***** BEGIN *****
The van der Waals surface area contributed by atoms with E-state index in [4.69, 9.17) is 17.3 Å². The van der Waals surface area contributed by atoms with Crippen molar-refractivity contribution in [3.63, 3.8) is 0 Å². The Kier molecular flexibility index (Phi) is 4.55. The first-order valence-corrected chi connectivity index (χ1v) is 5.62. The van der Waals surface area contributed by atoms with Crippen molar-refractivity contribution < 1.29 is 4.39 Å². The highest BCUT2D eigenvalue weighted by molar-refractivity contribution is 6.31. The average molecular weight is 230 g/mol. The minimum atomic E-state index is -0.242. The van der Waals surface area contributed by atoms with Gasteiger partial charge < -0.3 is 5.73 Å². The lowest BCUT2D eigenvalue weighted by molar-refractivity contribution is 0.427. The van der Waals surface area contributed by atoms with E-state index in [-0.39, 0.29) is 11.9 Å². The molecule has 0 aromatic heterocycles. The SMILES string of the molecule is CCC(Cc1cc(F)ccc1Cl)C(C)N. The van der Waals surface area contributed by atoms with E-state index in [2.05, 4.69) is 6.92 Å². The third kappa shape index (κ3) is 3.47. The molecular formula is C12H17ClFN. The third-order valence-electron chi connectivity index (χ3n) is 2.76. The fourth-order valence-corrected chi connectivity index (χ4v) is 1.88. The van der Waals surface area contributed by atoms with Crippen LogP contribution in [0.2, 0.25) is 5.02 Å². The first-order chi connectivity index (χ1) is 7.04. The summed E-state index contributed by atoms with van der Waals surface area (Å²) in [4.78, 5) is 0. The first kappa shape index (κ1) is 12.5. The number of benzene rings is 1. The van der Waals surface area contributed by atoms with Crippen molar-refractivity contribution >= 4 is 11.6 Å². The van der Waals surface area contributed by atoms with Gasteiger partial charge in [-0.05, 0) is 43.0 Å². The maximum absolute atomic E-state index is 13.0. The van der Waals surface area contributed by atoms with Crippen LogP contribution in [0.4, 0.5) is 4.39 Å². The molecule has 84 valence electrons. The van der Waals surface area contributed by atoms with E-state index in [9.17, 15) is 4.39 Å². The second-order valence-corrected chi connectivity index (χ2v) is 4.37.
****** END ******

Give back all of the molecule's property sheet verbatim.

The van der Waals surface area contributed by atoms with E-state index in [4.69, 9.17) is 17.3 Å². The van der Waals surface area contributed by atoms with Crippen molar-refractivity contribution in [3.63, 3.8) is 0 Å². The Kier molecular flexibility index (Phi) is 4.55. The first-order valence-corrected chi connectivity index (χ1v) is 5.62. The van der Waals surface area contributed by atoms with Crippen molar-refractivity contribution < 1.29 is 4.39 Å². The highest BCUT2D eigenvalue weighted by molar-refractivity contribution is 6.31. The average molecular weight is 230 g/mol. The minimum atomic E-state index is -0.242. The van der Waals surface area contributed by atoms with Gasteiger partial charge < -0.3 is 5.73 Å². The lowest BCUT2D eigenvalue weighted by molar-refractivity contribution is 0.427. The van der Waals surface area contributed by atoms with E-state index in [-0.39, 0.29) is 11.9 Å². The molecule has 0 aromatic heterocycles. The SMILES string of the molecule is CCC(Cc1cc(F)ccc1Cl)C(C)N. The van der Waals surface area contributed by atoms with E-state index in [2.05, 4.69) is 6.92 Å². The third kappa shape index (κ3) is 3.47. The molecular formula is C12H17ClFN. The third-order valence-electron chi connectivity index (χ3n) is 2.76. The fourth-order valence-corrected chi connectivity index (χ4v) is 1.88. The van der Waals surface area contributed by atoms with Crippen LogP contribution in [0.2, 0.25) is 5.02 Å². The first-order chi connectivity index (χ1) is 7.04. The summed E-state index contributed by atoms with van der Waals surface area (Å²) in [4.78, 5) is 0. The first kappa shape index (κ1) is 12.5. The number of benzene rings is 1. The van der Waals surface area contributed by atoms with Crippen molar-refractivity contribution >= 4 is 11.6 Å². The van der Waals surface area contributed by atoms with Gasteiger partial charge in [-0.05, 0) is 43.0 Å². The maximum absolute atomic E-state index is 13.0. The van der Waals surface area contributed by atoms with Crippen LogP contribution in [0.4, 0.5) is 4.39 Å². The molecule has 84 valence electrons. The van der Waals surface area contributed by atoms with E-state index in [9.17, 15) is 4.39 Å². The second-order valence-corrected chi connectivity index (χ2v) is 4.37.